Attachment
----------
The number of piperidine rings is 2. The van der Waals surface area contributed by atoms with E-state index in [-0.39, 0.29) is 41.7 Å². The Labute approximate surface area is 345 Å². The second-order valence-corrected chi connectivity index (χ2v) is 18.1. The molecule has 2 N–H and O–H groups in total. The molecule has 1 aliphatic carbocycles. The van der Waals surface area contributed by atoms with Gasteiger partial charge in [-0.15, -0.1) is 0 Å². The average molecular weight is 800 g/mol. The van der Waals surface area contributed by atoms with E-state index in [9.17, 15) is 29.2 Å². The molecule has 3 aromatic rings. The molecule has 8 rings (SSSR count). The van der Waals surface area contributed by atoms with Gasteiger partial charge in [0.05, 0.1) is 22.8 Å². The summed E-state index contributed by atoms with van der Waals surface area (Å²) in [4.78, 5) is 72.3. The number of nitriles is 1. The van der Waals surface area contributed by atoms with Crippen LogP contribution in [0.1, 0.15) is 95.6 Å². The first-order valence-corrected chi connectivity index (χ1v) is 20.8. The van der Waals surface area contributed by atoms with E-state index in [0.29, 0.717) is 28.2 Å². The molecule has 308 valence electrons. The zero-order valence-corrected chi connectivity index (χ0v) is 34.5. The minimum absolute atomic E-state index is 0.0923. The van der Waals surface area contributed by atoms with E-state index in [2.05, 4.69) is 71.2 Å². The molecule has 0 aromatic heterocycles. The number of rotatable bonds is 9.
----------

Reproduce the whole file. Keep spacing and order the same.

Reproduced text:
The number of piperidine rings is 2. The van der Waals surface area contributed by atoms with E-state index in [-0.39, 0.29) is 41.7 Å². The Labute approximate surface area is 345 Å². The second-order valence-corrected chi connectivity index (χ2v) is 18.1. The molecule has 2 N–H and O–H groups in total. The molecule has 1 aliphatic carbocycles. The van der Waals surface area contributed by atoms with Gasteiger partial charge in [-0.15, -0.1) is 0 Å². The average molecular weight is 800 g/mol. The van der Waals surface area contributed by atoms with E-state index in [9.17, 15) is 29.2 Å². The molecule has 3 aromatic rings. The molecule has 8 rings (SSSR count). The van der Waals surface area contributed by atoms with Gasteiger partial charge in [0.05, 0.1) is 22.8 Å². The summed E-state index contributed by atoms with van der Waals surface area (Å²) in [4.78, 5) is 72.3. The number of nitriles is 1. The van der Waals surface area contributed by atoms with Crippen LogP contribution in [0.1, 0.15) is 95.6 Å². The first-order valence-corrected chi connectivity index (χ1v) is 20.8. The van der Waals surface area contributed by atoms with E-state index in [0.29, 0.717) is 28.2 Å². The molecule has 308 valence electrons. The zero-order valence-corrected chi connectivity index (χ0v) is 34.5. The minimum absolute atomic E-state index is 0.0923. The van der Waals surface area contributed by atoms with E-state index in [2.05, 4.69) is 71.2 Å². The molecule has 0 aromatic heterocycles. The number of rotatable bonds is 9.